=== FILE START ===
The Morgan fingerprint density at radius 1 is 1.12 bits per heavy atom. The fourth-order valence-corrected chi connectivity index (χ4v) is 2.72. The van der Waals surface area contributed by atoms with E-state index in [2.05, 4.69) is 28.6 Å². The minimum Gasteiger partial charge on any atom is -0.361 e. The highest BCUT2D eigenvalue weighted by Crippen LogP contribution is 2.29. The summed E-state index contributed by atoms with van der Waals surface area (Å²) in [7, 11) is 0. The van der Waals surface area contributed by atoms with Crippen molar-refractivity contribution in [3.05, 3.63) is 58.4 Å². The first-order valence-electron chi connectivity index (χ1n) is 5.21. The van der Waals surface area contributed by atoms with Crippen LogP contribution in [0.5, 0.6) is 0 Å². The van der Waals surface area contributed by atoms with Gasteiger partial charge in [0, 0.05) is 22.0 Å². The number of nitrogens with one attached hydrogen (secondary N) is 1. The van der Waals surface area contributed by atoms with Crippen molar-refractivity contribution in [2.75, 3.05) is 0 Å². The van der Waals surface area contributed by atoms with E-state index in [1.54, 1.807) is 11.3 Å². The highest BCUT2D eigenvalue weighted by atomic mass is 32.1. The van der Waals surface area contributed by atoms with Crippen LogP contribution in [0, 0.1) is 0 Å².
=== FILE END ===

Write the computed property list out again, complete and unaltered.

The Morgan fingerprint density at radius 1 is 1.12 bits per heavy atom. The fourth-order valence-corrected chi connectivity index (χ4v) is 2.72. The van der Waals surface area contributed by atoms with E-state index in [2.05, 4.69) is 28.6 Å². The minimum Gasteiger partial charge on any atom is -0.361 e. The highest BCUT2D eigenvalue weighted by Crippen LogP contribution is 2.29. The summed E-state index contributed by atoms with van der Waals surface area (Å²) in [7, 11) is 0. The van der Waals surface area contributed by atoms with Crippen molar-refractivity contribution in [3.05, 3.63) is 58.4 Å². The first-order valence-electron chi connectivity index (χ1n) is 5.21. The van der Waals surface area contributed by atoms with Crippen LogP contribution in [0.5, 0.6) is 0 Å². The van der Waals surface area contributed by atoms with Gasteiger partial charge in [0, 0.05) is 22.0 Å². The number of nitrogens with one attached hydrogen (secondary N) is 1. The van der Waals surface area contributed by atoms with Crippen molar-refractivity contribution in [2.75, 3.05) is 0 Å². The van der Waals surface area contributed by atoms with E-state index in [1.54, 1.807) is 11.3 Å². The highest BCUT2D eigenvalue weighted by atomic mass is 32.1. The van der Waals surface area contributed by atoms with Crippen LogP contribution in [0, 0.1) is 0 Å².